Each of my color cards has a bunch of written information on it (written very small as they’re ½ the size of conventional playing cards.) The information includes: name of color, color mixture, lightfastness, transparency, tube or stick, and classification for placement on the color wheel. (For example Y (Yellow), or YO (Yellow-Orange.))
I created the card set focusing on my Daniel Smith tube and watercolor stick colors. As I made up the cards I realized that the sticks not only travel well, but create very smooth washes, very easily. I filed that information away for later. I also learned that at least in one case I’d mis-categorized two similar colors.
|Will the real Magenta please stand up?|
Next I laid out the cards as closely as I could according to Bruce MacEvoy’s Artist’s Color Wheel. This wheel is organized by both color and chroma. Here I realized that I seem to like Red-Orange colors. Perhaps that’s a throwback to my years of painting bay horses and other russet-colored animals. *lol* I don’t know, but either way, it showed me something I had not realized before.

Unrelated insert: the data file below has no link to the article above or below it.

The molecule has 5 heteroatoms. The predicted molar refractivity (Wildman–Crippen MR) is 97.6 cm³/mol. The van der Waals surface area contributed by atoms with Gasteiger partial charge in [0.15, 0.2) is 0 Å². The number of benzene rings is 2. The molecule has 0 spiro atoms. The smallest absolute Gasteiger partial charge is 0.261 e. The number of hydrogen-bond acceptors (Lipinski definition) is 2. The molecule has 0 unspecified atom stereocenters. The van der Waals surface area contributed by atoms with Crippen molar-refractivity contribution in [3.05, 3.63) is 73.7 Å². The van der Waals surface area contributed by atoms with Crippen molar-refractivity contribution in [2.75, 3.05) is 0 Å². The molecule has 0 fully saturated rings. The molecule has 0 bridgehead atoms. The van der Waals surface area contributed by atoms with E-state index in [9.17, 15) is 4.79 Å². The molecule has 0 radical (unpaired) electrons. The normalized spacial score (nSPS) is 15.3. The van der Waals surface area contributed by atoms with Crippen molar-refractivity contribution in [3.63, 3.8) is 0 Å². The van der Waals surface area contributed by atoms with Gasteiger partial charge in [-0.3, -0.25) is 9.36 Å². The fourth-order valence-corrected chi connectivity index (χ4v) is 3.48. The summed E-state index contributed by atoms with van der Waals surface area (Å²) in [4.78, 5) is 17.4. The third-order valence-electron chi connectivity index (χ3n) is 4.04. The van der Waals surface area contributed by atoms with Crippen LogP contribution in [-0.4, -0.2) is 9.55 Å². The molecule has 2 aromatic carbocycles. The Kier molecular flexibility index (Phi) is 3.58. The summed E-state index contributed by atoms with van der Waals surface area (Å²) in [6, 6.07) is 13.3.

|Watercolor cards arranged into The Artist's Color Wheel.|
The next step was to start playing with the cards to experiment with palette colors. Here is an example of using the cards to create three analogous color palettes with possible additional harmonious colors. I have used this method of color selection for the watercolor study I am currently painting and I am quite pleased with the result. When it’s finished, I’ll post it here and share. :-)
|Analogous Color Palettes|
I believe that this is just the beginning of the usefulness of these cards. Thanks to Vicky Williamson for the great idea. The cards are already helping me visualize my colors in a new and exciting ways. They’re leading me to fresh, expansive ideas in my painting. Isn't that just what creativity in art is all about?